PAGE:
On the Modelling of Hyperspectral Light and Skin Interactions and the Simulation of Skin Appearance Changes Due to Tanning
Chen, Tenn Francis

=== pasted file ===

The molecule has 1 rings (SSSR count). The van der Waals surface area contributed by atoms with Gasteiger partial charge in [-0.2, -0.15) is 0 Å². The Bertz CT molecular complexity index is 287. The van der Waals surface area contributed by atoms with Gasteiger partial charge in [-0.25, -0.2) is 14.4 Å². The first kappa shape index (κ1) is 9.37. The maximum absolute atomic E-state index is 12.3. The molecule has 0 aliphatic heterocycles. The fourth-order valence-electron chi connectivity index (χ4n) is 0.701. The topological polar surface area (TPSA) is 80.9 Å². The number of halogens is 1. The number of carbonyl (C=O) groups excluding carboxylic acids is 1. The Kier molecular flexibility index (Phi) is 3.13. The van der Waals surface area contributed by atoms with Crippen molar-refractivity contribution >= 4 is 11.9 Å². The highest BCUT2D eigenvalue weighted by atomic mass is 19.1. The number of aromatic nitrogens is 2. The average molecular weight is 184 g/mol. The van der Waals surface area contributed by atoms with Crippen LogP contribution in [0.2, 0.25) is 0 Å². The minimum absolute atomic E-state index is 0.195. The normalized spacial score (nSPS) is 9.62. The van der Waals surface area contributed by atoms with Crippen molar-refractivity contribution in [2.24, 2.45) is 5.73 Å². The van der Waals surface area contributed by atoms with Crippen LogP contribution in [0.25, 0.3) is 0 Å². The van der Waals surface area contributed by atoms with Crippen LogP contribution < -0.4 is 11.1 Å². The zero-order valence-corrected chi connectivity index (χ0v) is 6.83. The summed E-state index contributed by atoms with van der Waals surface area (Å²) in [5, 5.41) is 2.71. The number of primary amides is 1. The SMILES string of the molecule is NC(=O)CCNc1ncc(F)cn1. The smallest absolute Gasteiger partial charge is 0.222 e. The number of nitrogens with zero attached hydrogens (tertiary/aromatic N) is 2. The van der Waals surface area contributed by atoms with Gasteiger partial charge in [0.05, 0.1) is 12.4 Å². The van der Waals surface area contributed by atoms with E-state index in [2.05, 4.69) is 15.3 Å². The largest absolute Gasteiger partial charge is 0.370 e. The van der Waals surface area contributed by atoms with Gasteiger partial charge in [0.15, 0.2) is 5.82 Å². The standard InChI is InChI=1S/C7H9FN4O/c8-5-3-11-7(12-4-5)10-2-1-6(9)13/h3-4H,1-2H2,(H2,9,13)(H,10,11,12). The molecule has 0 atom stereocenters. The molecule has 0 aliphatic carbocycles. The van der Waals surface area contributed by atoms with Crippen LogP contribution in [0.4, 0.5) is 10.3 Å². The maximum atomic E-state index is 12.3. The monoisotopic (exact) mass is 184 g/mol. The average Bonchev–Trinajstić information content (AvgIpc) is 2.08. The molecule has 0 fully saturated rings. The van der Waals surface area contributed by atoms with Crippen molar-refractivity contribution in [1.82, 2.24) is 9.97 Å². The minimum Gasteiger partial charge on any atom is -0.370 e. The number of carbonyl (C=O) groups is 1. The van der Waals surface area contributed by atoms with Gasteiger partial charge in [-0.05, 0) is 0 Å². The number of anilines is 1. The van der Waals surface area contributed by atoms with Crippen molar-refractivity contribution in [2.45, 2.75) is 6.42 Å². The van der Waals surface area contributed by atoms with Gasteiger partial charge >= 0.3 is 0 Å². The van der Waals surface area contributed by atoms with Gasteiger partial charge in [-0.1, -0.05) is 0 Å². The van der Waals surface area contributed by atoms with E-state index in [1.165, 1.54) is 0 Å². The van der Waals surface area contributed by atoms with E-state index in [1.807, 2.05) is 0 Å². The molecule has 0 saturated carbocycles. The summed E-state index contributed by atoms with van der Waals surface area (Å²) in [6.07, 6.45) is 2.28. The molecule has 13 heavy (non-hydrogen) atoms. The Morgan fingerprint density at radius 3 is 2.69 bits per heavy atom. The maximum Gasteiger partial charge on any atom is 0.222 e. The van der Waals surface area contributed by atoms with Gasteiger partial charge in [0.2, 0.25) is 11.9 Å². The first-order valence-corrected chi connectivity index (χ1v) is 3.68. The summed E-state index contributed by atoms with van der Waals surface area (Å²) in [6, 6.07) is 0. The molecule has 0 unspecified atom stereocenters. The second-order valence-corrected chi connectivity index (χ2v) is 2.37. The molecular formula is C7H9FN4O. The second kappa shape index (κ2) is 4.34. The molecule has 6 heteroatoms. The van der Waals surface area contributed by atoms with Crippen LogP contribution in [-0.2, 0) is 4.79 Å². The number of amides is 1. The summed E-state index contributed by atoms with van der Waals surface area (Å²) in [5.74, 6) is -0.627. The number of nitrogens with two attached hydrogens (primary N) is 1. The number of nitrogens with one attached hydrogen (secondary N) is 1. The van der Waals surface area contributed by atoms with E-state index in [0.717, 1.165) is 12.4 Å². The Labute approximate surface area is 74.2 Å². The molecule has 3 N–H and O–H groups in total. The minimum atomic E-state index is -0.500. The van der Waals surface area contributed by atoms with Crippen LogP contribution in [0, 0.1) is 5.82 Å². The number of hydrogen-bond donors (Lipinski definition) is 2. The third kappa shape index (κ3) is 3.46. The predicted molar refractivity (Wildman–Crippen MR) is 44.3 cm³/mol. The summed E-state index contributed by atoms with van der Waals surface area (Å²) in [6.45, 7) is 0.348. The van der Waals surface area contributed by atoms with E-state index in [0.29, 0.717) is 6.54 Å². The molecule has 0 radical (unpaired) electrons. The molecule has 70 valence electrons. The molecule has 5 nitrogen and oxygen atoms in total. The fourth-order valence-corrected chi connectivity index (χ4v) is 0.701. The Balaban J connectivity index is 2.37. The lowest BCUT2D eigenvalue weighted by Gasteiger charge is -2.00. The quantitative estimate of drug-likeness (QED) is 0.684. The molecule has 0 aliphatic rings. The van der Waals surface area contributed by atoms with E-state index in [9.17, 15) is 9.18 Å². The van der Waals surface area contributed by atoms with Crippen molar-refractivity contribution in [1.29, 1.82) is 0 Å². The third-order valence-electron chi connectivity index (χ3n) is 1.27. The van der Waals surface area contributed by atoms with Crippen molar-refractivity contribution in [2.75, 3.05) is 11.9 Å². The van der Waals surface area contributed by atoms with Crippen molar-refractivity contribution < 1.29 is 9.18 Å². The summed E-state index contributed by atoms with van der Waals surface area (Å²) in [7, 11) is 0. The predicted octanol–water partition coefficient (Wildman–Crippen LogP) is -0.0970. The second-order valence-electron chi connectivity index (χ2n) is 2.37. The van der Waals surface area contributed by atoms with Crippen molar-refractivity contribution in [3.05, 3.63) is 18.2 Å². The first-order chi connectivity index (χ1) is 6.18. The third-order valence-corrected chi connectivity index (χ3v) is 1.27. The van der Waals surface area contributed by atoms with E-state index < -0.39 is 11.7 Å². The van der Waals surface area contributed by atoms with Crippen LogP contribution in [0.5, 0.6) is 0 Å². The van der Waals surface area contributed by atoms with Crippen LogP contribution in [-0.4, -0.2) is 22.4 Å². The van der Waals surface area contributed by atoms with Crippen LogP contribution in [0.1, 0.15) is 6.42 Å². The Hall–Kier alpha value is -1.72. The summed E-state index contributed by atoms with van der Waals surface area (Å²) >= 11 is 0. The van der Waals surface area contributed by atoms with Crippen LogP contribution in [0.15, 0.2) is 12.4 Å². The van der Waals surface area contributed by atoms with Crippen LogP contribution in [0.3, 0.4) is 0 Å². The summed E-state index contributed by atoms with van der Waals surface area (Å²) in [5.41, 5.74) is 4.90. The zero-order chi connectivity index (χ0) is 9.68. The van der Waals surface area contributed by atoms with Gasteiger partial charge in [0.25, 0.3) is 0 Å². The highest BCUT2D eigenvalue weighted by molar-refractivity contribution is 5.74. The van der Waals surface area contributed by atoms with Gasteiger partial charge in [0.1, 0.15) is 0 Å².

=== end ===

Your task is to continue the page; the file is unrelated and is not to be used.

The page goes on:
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The distinctive visual attributes of human skin are largely determined by its interactions with light across different spectral domains. Accordingly, the modelling of these interactions has been the object of extensive investigations in numerous fields for a diverse range of applications. However, only a relatively small portion of these research efforts has been directed toward the comprehensive simulation of hyperspectral light and skin interactions, as well as the associated temporal changes in skin appearance, which can be caused by a myriad of time-dependent photobiological phenomena. In this thesis, we explore this area of research. Initially, we present the first hyperspectral model designed for the predictive rendering of skin appearance attributes in the ultraviolet, visible and infrared domains. We then describe a novel physiologically-based framework for the simulation and visualization of skin tanning dynamics, arguably the most prominent and persistent of such relevant time-dependent phenomena. The proposed model incorporates the intrinsic bio-optical properties of human skin affecting hyperspectral light transport, including the particle nature and distribution patterns of the main light attenuation agents found within the cutaneous tissues. Accordingly, it accounts for phenomena that significantly affect skin spectral signatures within and outside the visible domain, such as detour and sieve effects, which are overlooked by existing skin appearance models. Using a first principles approach, this model computes the surface and subsurface scattering components of skin reflectance taking into account not only the wavelength and the illumination geometry, but also the positional dependence of the reflected light. Hence, the spectral and spatial distributions of light interacting with human skin can be comprehensively represented in terms of hyperspectral reflectance and scattering distribution functions respectively. The proposed tanning simulation framework incorporates algorithms that explicitly account for the connections between spectrally-dependent light stimuli and time-dependent physiological changes occurring within the cutaneous tissues. For example, it utilizes the above hyperspectral model as a modular component to evaluate the wavelength-dependence of the tanning phenomenon. This enables the effective simulation of the skin's main adaptive mechanisms to ultraviolet radiation as well as its responses to distinct light exposure regimes. We demonstrate the predictive capabilities of this framework through quantitative and qualitative comparisons of simulated data with measurements and experimental observations reported in the scientific literature. We also provide image sequences depicting skin appearance changes elicited by time-dependent variations in skin biophysical parameters. The work presented in this thesis is expected to contribute to advances in realistic image synthesis by increasing the spectral and temporal domains of material appearance modelling, and to provide a testbed for interdisciplinary investigations involving the visualization of skin responses to photoinduced processes.